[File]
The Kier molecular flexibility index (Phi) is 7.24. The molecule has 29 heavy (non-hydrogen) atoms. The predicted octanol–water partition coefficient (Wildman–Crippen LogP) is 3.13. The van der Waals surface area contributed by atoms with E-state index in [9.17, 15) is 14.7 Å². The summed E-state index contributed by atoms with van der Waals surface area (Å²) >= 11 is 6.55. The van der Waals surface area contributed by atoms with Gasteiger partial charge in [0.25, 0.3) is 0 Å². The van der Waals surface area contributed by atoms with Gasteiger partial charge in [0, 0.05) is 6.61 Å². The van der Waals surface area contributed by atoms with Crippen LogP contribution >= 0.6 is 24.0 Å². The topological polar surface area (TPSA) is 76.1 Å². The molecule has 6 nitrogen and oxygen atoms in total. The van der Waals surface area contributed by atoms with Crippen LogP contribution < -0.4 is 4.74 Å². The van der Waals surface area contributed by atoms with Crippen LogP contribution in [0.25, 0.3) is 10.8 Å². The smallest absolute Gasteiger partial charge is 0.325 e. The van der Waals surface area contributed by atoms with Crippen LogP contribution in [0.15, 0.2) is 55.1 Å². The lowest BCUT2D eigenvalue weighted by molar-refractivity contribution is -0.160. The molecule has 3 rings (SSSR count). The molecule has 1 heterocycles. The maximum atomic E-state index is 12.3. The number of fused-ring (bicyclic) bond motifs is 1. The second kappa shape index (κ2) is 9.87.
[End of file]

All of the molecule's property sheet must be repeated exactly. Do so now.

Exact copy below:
The Kier molecular flexibility index (Phi) is 7.24. The molecule has 29 heavy (non-hydrogen) atoms. The predicted octanol–water partition coefficient (Wildman–Crippen LogP) is 3.13. The van der Waals surface area contributed by atoms with E-state index in [9.17, 15) is 14.7 Å². The summed E-state index contributed by atoms with van der Waals surface area (Å²) >= 11 is 6.55. The van der Waals surface area contributed by atoms with Gasteiger partial charge in [0.25, 0.3) is 0 Å². The van der Waals surface area contributed by atoms with Gasteiger partial charge in [0, 0.05) is 6.61 Å². The van der Waals surface area contributed by atoms with Crippen LogP contribution >= 0.6 is 24.0 Å². The topological polar surface area (TPSA) is 76.1 Å². The molecule has 6 nitrogen and oxygen atoms in total. The van der Waals surface area contributed by atoms with Crippen LogP contribution < -0.4 is 4.74 Å². The van der Waals surface area contributed by atoms with Crippen LogP contribution in [0.25, 0.3) is 10.8 Å². The smallest absolute Gasteiger partial charge is 0.325 e. The van der Waals surface area contributed by atoms with Crippen LogP contribution in [0.15, 0.2) is 55.1 Å². The lowest BCUT2D eigenvalue weighted by molar-refractivity contribution is -0.160. The molecule has 3 rings (SSSR count). The molecule has 1 heterocycles. The maximum atomic E-state index is 12.3. The number of fused-ring (bicyclic) bond motifs is 1. The second kappa shape index (κ2) is 9.87.